Tag Archives: St. Nicholas

Today is St.Nicholas Day

St. Nicholas by Jaroslav Cermak (1831-1878)
Public Domain

Today is the feast of St. Nicholas, the basis for what has become known as Santa Claus. He was born in the third century to a wealthy family in the village of Patara (now located on the southern coast of Turkey). At the time the area was mostly Greek. While he was young, his parents died during an epidemic. Raised as a Christian, he believed in obeying Jesus in giving his inheritance to those in need. He dedicated his life to serving God and was made Bishop of Myra was still quite young. He earned a reputation for being generous to those in need, his love for children, and concern for sailors and ships.

During the rule of the Roman Emperor Diocletian, Christians were ruthlessly persecuted and Nicholas suffered for his faith by being exiled and imprisoned. Despite all of the hardship he endured, he never wavered in his faith. He was released and attended the Council of Nicaea in 325 AD. He died on 6 December 343 AD in Myra and was buried. The anniversary of his death would become a celebration and still celebrated to this day (it is 19 December on the Julian calendar used by Eastern Orthodox churches).

His generous deeds and miracles attributed to him spread during the Middle Ages. Many sailors claimed him as a patron and told of him when they traveled. Churches dedicated to Nicholas appeared in many seaport cities. His name spread both east and west making him a very popular saint with many churches named after him in Austria, Belgium, England, Italy, Russia and Switzerland to name a few. His tomb became popular to visit but concerns over wars in the area cutting off access worried many. In 1087 sailors from Bari were able to retrieve his relics and bring them back. A church was built over his crypt so that pilgrims could visit. The shrine to St. Nicholas in Bari became a major pilgrimage center during medieval Europe. People still visit the shrine today at the Basilica di San Nicola in Bari.

The Roman Catholic Church, Eastern Orthodox, Greek Orthodox, Anglican and Lutheran churches all have his feast day on their calendars. His generosity and compassion are seen as a model of Christian life. There is some confusion generated about how saint feasts days are celebrated in the Catholic church. Since there quite a number of saints with feasts, it was decided that some saint feast days would be optional for a diocese to celebrate. Saint Nicholas became one of them. He was not stripped of his sainthood. In a diocese where he is popular, has churches or schools named after him, or perhaps the bishop believes he is model to be held up for veneration, his feast day will be celebrated. His feast day is celebrated throughout Europe and in Russia and children receive gifts on the day. Saint Nicholas’ feast day is usually the start of the Christmas season in Europe and elsewhere.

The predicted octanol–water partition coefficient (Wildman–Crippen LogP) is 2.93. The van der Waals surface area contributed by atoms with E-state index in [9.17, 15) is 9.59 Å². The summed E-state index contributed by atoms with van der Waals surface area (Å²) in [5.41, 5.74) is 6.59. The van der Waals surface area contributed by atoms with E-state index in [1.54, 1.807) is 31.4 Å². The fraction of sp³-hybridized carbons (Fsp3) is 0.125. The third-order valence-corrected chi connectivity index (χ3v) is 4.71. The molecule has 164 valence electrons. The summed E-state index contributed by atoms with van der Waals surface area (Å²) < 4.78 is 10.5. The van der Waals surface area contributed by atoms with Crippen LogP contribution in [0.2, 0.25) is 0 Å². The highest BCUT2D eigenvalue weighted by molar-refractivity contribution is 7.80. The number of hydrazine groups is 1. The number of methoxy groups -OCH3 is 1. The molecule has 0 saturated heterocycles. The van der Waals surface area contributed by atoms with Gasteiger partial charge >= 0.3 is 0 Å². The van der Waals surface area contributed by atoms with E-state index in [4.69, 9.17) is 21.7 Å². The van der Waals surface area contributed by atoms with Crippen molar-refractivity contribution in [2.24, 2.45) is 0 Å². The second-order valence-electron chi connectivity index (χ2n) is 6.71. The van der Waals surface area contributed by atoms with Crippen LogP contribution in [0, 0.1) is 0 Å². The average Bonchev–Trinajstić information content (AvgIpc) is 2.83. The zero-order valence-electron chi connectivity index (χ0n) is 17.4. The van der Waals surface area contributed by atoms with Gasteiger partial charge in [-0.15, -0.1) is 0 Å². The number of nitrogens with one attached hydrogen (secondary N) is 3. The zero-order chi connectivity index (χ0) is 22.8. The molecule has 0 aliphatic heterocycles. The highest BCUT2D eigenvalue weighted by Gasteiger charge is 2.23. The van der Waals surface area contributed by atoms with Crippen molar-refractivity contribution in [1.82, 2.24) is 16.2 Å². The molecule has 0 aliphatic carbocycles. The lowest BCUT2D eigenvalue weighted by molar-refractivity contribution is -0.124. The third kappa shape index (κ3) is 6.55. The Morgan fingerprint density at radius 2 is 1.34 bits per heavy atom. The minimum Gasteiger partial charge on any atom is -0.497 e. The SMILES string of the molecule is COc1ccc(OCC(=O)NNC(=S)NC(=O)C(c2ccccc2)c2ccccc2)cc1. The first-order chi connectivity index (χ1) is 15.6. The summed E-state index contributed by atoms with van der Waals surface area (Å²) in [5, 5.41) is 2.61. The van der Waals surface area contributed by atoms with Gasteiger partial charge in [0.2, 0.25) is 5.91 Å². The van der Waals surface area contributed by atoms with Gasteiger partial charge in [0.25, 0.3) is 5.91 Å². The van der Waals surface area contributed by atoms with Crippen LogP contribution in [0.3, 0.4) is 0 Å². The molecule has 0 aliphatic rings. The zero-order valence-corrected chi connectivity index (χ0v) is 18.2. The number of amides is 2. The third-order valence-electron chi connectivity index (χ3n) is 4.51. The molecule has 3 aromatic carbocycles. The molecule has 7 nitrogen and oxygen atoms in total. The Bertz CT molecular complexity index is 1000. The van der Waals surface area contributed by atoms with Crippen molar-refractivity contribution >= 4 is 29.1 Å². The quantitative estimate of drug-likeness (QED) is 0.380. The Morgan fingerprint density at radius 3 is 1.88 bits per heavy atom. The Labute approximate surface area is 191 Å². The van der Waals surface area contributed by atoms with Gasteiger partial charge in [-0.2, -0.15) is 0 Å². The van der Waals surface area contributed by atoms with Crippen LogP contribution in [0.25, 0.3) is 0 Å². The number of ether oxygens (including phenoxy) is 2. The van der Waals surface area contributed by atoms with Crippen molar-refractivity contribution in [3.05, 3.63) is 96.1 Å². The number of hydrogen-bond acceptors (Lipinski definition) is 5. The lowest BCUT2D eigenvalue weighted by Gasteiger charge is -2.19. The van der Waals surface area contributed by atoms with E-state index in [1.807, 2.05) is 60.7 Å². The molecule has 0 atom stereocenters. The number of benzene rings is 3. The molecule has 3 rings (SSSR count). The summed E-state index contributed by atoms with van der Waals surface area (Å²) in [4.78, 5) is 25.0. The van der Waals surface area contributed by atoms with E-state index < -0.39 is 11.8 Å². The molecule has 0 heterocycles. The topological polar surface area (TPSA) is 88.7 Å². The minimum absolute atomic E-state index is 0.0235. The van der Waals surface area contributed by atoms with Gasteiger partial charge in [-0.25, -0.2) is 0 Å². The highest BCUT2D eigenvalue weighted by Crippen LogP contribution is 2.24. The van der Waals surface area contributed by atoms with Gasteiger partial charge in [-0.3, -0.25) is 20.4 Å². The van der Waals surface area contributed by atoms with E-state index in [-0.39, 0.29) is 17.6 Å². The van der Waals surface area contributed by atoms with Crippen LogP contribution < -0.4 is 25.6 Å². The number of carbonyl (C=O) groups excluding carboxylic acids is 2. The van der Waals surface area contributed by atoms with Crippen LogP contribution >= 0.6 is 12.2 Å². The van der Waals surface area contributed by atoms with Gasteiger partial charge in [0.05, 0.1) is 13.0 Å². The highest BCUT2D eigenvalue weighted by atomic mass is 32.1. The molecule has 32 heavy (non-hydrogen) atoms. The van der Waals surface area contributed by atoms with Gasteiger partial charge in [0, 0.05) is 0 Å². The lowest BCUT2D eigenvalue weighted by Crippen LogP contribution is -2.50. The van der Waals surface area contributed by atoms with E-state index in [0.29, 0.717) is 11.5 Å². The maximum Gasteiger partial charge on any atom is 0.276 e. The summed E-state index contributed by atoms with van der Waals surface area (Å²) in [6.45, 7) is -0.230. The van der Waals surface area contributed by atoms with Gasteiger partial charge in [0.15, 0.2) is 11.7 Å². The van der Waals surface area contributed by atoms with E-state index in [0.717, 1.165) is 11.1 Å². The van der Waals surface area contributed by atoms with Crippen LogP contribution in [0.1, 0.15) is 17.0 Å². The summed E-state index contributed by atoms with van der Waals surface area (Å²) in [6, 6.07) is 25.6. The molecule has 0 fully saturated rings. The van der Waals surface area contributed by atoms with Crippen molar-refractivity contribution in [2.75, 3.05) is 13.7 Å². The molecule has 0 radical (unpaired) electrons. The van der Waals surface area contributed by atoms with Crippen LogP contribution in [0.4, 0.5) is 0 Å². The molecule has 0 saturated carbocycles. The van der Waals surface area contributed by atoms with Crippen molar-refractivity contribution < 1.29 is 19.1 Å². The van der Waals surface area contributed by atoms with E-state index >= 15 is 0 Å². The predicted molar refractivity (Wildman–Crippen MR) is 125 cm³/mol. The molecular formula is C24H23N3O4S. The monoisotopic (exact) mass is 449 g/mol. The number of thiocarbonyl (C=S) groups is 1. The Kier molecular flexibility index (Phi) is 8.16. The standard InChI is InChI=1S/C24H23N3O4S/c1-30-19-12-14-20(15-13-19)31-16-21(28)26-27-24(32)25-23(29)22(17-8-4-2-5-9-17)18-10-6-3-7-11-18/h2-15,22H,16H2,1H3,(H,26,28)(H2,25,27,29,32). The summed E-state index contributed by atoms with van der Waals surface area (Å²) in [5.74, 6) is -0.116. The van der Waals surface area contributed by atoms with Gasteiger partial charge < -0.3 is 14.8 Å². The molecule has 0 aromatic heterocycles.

Saint Nicholas and Santa Claus

Saint Nicholas did not fare well during the Protestant Reformation. Saints, even revered ones, were removed to focus on Jesus. Some went so far as to nearly ban any public display of traditional religious customs related to saints or even Christmas (it was not a holiday for that reason in areas that groups like the Puritans dominated). Martin Luther wanted to shift the focus of Christmas to Jesus. The problem was that you cannot have a baby delivering gifts to children as Saint Nicholas did.  He came up with the Christkind, a children’s gift giver. This angel, depicted as young girl, brings the gifts when the children are not present. In Nuremberg, the Christkind is selected every two years by vote and between the ages of 16-19. The Christkind opens the Christmas market. She also has her picture taken with kids, listens to what they want, visits kids in hospitals and the elderly as well amongst many other duties. The Christkind was also adopted by many German Catholics as well and spread into Latin America as well. In some cases, both the Christkind and Saint Nicholas deliver presents together.

Despite attempts to diminish Saint Nicholas using the Christkind, he remained popular except in England where many Christmas folk traditions were altered (especially under the rule of the Puritans and Oliver Cromwell). Puritans in America (and some others as well) forbade celebrating Christmas. German immigrants brought celebrating Christmas with them along with Saint Nicholas as well. It was believed the Dutch had brought Saint Nicholas to America, but recent scholarship indicates that was not likely (it is not mentioned in letters or records from the Dutch who lived in New Amsterdam at the time). It appears a series of fictional stories about Saint Nicholas (described as a jolly man with a clay piper) being celebrated by the early Dutch may have been the source.